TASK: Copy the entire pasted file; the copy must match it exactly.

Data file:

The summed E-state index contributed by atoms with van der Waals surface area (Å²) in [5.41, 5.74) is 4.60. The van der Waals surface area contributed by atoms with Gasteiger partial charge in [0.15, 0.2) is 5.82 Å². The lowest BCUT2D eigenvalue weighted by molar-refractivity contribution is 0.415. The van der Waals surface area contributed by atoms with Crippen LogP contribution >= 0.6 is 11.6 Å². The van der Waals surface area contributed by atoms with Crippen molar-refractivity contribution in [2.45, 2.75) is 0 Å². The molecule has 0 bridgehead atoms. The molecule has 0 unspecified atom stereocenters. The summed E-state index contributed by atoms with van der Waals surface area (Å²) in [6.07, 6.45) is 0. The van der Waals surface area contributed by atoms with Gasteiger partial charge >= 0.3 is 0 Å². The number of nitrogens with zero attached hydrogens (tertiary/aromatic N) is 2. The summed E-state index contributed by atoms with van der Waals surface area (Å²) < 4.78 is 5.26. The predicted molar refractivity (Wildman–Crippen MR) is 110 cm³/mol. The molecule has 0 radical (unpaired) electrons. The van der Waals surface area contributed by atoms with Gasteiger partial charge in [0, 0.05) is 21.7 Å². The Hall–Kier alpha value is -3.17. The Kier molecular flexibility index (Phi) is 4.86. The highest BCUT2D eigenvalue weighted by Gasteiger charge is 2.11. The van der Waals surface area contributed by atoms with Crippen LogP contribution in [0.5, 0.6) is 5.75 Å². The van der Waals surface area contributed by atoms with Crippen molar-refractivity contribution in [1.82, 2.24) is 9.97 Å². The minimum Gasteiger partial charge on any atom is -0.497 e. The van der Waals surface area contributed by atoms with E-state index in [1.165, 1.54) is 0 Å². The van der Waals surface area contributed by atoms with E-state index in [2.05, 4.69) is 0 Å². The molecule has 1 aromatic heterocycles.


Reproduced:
The summed E-state index contributed by atoms with van der Waals surface area (Å²) in [5.41, 5.74) is 4.60. The van der Waals surface area contributed by atoms with Gasteiger partial charge in [0.15, 0.2) is 5.82 Å². The lowest BCUT2D eigenvalue weighted by molar-refractivity contribution is 0.415. The van der Waals surface area contributed by atoms with Crippen LogP contribution >= 0.6 is 11.6 Å². The van der Waals surface area contributed by atoms with Crippen molar-refractivity contribution in [2.45, 2.75) is 0 Å². The molecule has 0 bridgehead atoms. The molecule has 0 unspecified atom stereocenters. The summed E-state index contributed by atoms with van der Waals surface area (Å²) in [6.07, 6.45) is 0. The van der Waals surface area contributed by atoms with Gasteiger partial charge >= 0.3 is 0 Å². The number of nitrogens with zero attached hydrogens (tertiary/aromatic N) is 2. The summed E-state index contributed by atoms with van der Waals surface area (Å²) < 4.78 is 5.26. The predicted molar refractivity (Wildman–Crippen MR) is 110 cm³/mol. The molecule has 0 radical (unpaired) electrons. The van der Waals surface area contributed by atoms with Gasteiger partial charge in [0, 0.05) is 21.7 Å². The Hall–Kier alpha value is -3.17. The Kier molecular flexibility index (Phi) is 4.86. The highest BCUT2D eigenvalue weighted by Gasteiger charge is 2.11. The van der Waals surface area contributed by atoms with Crippen LogP contribution in [0.5, 0.6) is 5.75 Å². The van der Waals surface area contributed by atoms with Crippen molar-refractivity contribution in [1.82, 2.24) is 9.97 Å². The minimum Gasteiger partial charge on any atom is -0.497 e. The van der Waals surface area contributed by atoms with E-state index in [1.165, 1.54) is 0 Å². The van der Waals surface area contributed by atoms with E-state index in [2.05, 4.69) is 0 Å². The molecule has 1 aromatic heterocycles.